Tracking the Evolution of Non–Small-Cell Lung Cancer | …

He is also senior investigator at the National Library of Medicine and National Institutes of Health

Regional allelic-imbalance profiling of primary tumors from Patients 3 and 4 provided further evidence of genetic intratumor heterogeneity (Figure 11 in the ). Only 4 of 30 samples from four patients had identical allelic-imbalance profiles (tumor from Patient 3 in R1, R3, R4, and R9). Chromosome 3p aberrations occurred ubiquitously in all regions from all tumors, and allelic imbalances of 10q (in tumor from Patient 2) and in 5q and 6q (in tumor from Patient 4) were ubiquitously present in one case each. These early ubiquitous events were outnumbered by nonubiquitous aberrations, indicating that the majority of chromosomal events occurred after tumors diverged, providing further evidence of branching evolution. Ploidy profiling detected intratumor heterogeneity in tumor from Patient 4 (Figure 10 in the ), and Sanger sequencing of in Patients 3 and 4 revealed intratumor heterogeneity in Patient 4: seven regions of tumor sharing a frameshift mutation harbored absent trimethylated H3K36 staining, whereas a single region with wild-type but mutant harbored strong tumor-cell trimethylated H3K36 staining (Figure 14 in the ).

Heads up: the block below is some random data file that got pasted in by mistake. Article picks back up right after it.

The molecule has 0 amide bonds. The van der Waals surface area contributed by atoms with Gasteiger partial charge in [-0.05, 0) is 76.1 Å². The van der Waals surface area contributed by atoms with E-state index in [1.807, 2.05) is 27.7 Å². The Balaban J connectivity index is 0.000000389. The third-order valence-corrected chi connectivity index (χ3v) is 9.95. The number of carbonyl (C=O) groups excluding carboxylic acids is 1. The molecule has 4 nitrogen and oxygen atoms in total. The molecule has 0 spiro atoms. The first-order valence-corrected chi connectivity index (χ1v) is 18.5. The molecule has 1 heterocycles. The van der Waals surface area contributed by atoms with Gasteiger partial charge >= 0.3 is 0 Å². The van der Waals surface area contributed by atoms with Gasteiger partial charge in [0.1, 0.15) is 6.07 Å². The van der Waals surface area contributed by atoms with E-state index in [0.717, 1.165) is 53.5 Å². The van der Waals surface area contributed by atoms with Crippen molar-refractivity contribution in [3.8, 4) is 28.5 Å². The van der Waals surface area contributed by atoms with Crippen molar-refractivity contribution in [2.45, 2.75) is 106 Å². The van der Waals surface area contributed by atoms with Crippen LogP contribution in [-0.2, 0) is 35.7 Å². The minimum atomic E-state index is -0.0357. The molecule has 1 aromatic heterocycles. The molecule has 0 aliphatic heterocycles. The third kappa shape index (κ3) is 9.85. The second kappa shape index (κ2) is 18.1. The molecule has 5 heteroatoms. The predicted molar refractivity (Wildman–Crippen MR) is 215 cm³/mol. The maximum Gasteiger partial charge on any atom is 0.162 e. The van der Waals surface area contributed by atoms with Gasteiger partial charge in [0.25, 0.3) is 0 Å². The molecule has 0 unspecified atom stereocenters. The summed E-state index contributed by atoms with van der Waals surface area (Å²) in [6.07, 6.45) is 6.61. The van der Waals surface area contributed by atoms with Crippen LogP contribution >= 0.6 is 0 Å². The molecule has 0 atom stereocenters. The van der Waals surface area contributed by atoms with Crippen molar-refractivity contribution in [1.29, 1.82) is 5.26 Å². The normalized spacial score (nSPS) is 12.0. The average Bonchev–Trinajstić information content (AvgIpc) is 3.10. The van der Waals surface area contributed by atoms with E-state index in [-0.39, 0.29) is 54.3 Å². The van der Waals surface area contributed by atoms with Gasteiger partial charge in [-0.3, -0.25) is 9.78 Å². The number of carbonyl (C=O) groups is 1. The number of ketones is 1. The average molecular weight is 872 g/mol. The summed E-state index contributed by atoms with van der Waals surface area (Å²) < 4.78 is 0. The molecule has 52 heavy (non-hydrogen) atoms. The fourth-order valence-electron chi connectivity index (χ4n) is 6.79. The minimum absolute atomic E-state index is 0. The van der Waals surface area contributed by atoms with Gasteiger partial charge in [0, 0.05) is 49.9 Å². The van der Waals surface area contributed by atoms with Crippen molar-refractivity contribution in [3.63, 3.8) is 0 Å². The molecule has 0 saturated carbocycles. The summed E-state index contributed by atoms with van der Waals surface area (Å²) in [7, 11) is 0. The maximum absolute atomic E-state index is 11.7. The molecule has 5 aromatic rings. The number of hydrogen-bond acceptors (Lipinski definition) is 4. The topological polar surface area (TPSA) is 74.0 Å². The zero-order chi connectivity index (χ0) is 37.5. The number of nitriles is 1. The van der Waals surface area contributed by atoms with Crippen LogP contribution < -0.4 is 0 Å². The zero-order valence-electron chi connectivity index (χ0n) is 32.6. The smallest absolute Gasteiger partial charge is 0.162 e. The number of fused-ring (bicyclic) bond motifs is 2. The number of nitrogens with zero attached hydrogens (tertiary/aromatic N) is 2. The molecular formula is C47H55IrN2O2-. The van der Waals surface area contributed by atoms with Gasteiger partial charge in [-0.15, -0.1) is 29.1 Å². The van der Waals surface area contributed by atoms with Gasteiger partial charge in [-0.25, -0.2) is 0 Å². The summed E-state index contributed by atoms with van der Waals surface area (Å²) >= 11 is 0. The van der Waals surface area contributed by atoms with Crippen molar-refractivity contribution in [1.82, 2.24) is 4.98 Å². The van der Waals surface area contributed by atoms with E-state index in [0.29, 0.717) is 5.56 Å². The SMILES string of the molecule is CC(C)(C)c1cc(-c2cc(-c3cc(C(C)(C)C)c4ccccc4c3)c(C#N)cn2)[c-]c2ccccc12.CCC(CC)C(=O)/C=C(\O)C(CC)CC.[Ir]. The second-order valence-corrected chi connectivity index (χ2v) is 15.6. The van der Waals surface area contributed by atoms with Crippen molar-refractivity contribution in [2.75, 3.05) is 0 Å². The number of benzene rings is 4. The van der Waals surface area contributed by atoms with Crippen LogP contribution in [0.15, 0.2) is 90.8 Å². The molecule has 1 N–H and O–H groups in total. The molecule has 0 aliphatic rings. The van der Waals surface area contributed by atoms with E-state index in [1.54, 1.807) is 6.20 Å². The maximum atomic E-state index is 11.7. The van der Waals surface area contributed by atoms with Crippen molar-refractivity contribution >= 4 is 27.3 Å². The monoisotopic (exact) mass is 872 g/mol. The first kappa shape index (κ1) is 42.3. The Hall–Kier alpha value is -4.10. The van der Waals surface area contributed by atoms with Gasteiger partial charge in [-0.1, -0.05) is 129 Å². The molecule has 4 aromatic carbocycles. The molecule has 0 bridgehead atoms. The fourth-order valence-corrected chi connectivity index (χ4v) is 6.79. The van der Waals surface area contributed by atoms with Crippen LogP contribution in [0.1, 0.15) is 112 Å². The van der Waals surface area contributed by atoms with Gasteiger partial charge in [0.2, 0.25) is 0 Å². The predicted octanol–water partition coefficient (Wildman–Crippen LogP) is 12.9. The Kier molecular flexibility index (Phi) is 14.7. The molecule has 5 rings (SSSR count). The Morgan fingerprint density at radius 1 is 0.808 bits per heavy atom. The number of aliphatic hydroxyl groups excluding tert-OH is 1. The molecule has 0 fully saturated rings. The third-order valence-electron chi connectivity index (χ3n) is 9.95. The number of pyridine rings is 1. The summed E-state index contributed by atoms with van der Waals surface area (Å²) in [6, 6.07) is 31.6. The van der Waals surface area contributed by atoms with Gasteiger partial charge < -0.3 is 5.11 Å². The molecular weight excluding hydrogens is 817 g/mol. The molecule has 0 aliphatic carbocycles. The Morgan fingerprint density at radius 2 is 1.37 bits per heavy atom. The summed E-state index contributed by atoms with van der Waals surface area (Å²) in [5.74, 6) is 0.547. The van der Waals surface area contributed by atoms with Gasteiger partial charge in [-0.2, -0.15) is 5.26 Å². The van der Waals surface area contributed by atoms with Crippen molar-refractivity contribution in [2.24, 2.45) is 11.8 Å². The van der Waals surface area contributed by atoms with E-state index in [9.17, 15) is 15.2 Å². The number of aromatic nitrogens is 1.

How to Analyze DNA Microarray Data | HHMI …